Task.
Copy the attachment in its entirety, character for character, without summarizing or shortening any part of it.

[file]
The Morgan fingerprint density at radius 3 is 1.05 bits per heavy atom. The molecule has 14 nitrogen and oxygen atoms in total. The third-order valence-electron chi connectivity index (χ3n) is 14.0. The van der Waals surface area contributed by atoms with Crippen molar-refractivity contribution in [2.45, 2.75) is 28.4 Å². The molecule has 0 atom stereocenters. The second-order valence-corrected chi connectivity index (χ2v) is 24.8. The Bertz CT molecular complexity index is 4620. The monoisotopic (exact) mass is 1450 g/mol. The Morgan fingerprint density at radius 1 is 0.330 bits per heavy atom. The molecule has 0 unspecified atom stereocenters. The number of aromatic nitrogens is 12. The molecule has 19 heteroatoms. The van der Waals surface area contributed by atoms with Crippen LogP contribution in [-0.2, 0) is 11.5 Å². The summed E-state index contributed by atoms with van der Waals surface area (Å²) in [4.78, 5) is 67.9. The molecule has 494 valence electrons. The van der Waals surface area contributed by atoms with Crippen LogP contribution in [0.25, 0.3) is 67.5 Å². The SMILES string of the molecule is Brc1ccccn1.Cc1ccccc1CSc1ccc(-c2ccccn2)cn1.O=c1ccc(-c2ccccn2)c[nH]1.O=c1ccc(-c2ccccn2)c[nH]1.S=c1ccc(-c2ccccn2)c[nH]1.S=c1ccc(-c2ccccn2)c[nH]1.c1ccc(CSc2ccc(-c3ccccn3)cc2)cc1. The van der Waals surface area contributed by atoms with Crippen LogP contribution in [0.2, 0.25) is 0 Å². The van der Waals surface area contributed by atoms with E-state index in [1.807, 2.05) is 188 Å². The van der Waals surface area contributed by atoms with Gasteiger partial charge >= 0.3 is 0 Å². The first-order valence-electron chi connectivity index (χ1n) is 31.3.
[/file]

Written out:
The Morgan fingerprint density at radius 3 is 1.05 bits per heavy atom. The molecule has 14 nitrogen and oxygen atoms in total. The third-order valence-electron chi connectivity index (χ3n) is 14.0. The van der Waals surface area contributed by atoms with Crippen molar-refractivity contribution in [2.45, 2.75) is 28.4 Å². The molecule has 0 atom stereocenters. The second-order valence-corrected chi connectivity index (χ2v) is 24.8. The Bertz CT molecular complexity index is 4620. The monoisotopic (exact) mass is 1450 g/mol. The Morgan fingerprint density at radius 1 is 0.330 bits per heavy atom. The molecule has 0 unspecified atom stereocenters. The number of aromatic nitrogens is 12. The molecule has 19 heteroatoms. The van der Waals surface area contributed by atoms with Crippen LogP contribution in [-0.2, 0) is 11.5 Å². The summed E-state index contributed by atoms with van der Waals surface area (Å²) in [4.78, 5) is 67.9. The molecule has 494 valence electrons. The van der Waals surface area contributed by atoms with Crippen LogP contribution in [0.25, 0.3) is 67.5 Å². The SMILES string of the molecule is Brc1ccccn1.Cc1ccccc1CSc1ccc(-c2ccccn2)cn1.O=c1ccc(-c2ccccn2)c[nH]1.O=c1ccc(-c2ccccn2)c[nH]1.S=c1ccc(-c2ccccn2)c[nH]1.S=c1ccc(-c2ccccn2)c[nH]1.c1ccc(CSc2ccc(-c3ccccn3)cc2)cc1. The van der Waals surface area contributed by atoms with Crippen LogP contribution in [0.2, 0.25) is 0 Å². The van der Waals surface area contributed by atoms with E-state index in [1.807, 2.05) is 188 Å². The van der Waals surface area contributed by atoms with Gasteiger partial charge >= 0.3 is 0 Å². The first-order valence-electron chi connectivity index (χ1n) is 31.3.